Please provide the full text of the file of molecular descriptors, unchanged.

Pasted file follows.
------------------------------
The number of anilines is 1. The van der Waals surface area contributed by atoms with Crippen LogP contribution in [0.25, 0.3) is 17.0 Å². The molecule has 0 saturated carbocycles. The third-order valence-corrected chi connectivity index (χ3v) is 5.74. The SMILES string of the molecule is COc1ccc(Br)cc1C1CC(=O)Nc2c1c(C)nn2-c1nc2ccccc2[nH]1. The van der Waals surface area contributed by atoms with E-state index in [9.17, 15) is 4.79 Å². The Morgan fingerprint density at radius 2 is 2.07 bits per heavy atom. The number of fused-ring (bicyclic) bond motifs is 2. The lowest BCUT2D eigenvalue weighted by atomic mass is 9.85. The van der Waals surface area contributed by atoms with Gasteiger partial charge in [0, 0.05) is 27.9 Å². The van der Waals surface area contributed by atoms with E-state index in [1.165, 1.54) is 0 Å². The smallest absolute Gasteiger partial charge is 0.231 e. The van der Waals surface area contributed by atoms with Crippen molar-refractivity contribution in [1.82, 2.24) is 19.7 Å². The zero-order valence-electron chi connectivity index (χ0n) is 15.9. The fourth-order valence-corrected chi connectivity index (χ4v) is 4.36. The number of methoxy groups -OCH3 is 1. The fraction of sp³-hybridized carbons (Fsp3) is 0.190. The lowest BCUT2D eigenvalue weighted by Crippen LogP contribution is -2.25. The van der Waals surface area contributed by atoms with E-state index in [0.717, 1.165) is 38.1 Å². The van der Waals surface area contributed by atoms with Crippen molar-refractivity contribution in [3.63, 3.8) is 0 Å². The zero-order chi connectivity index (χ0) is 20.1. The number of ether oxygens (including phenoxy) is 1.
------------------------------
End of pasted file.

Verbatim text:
The number of anilines is 1. The van der Waals surface area contributed by atoms with Crippen LogP contribution in [0.25, 0.3) is 17.0 Å². The molecule has 0 saturated carbocycles. The third-order valence-corrected chi connectivity index (χ3v) is 5.74. The SMILES string of the molecule is COc1ccc(Br)cc1C1CC(=O)Nc2c1c(C)nn2-c1nc2ccccc2[nH]1. The van der Waals surface area contributed by atoms with E-state index in [9.17, 15) is 4.79 Å². The Morgan fingerprint density at radius 2 is 2.07 bits per heavy atom. The number of fused-ring (bicyclic) bond motifs is 2. The lowest BCUT2D eigenvalue weighted by atomic mass is 9.85. The van der Waals surface area contributed by atoms with Gasteiger partial charge in [0, 0.05) is 27.9 Å². The van der Waals surface area contributed by atoms with E-state index in [1.165, 1.54) is 0 Å². The smallest absolute Gasteiger partial charge is 0.231 e. The van der Waals surface area contributed by atoms with Crippen molar-refractivity contribution in [1.82, 2.24) is 19.7 Å². The zero-order valence-electron chi connectivity index (χ0n) is 15.9. The fourth-order valence-corrected chi connectivity index (χ4v) is 4.36. The number of methoxy groups -OCH3 is 1. The fraction of sp³-hybridized carbons (Fsp3) is 0.190. The lowest BCUT2D eigenvalue weighted by Crippen LogP contribution is -2.25. The van der Waals surface area contributed by atoms with E-state index in [0.717, 1.165) is 38.1 Å². The van der Waals surface area contributed by atoms with Crippen molar-refractivity contribution in [3.63, 3.8) is 0 Å². The zero-order chi connectivity index (χ0) is 20.1. The number of ether oxygens (including phenoxy) is 1.